The UI stands still
The graphics have taken many steps forward, but unfortunately the user interface has not. For the most part, it still looks like the original and is therefore simply huge and takes up a large part of the screen area. The UI can also not be turned down. At the very beginning of the campaign there are also some help texts that suffer from the same problem. Sometimes you hardly see anything of the actual game.
The technology of the PC version did not cause any further problems during the test. In the first hours after activation, there were still errors when loading new levels, which Blizzard fixed a short time later.
Technical problems are elsewhere: Everything that Blizzard first promised didn’t make it into the game. So there are no revised cutscenes, the sounds have remained the same and the levels and story have not been edited. Officially, Blizzard wants Warcraft 3: Reforged to be close to the original. The developer initially promised something different.
Warcraft 3: Reforged offers more graphics options than the original Warcraft 3, but there are still no presets for easy configuration. The number of graphics options is clear, however, as are the comfort functions available: the title does not offer more than a freely configurable FPS limiter between 10 and 300 FPS. After all, this can be set separately for whether the game runs in screen focus or in the background.
Warcraft 3: Reforged offers post-processing anti-aliasing that can be switched on or off. However, this does not smooth the image completely, especially in low resolutions like Full HD. Due to the rigid camera perspective, this is not so negative. In addition, the anti-aliasing produces practically no blurring, so that the picture remains nice and sharp even in 1,920 × 1,080.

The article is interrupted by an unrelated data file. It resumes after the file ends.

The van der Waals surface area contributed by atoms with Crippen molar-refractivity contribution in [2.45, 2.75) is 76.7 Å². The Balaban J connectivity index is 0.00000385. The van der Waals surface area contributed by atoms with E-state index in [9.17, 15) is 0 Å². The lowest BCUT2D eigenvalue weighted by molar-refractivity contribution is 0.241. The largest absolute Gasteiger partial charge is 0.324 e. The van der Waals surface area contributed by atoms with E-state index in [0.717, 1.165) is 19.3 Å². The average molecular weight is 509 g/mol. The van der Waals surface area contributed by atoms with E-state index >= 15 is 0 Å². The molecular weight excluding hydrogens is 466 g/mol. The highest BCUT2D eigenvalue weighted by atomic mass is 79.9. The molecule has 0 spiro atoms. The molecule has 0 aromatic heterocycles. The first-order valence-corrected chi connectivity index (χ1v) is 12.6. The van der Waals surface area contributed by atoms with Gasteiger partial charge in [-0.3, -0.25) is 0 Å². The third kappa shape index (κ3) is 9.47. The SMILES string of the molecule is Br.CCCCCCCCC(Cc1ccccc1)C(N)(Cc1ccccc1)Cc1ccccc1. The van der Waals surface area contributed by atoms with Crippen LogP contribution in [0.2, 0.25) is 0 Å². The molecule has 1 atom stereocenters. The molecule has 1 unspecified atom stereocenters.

With screenshots and videos: Warcraft 3: Reforged vs. original
It is interesting to write about the graphical improvements of Warcraft 3: Reforged, but thanks to the integrated change to the original version, you can also show the direct difference in the form of screenshots and videos. The screenshots show real game scenes, the videos focus primarily on the numerous in-game cutscenes.
All pictures and videos were recorded regardless of the version in 3,840 × 2,160 with maximum graphic details. Warcraft 3: Reforged can consistently maintain the optical level shown in the scenes, so that the impressions can be transferred to the entire game.
Neat textures – but please don’t zoom
Warcraft 3: Reforged offers decent textures that also don’t require a lot of graphics card memory. 4 GB are also enough in Ultra HD, even 2 GB are sufficient for Full HD. There are therefore no high-resolution textures, but this does not bother at least until the player zooms in. Then the low details quickly become apparent on the surfaces. On the other hand, if you play from a distance and everything else is very impractical in Warcraft 3, the textures are not noticeable.
On the next page: GPU benchmarks in Full HD, WQHD and Ultra HD as well as frame times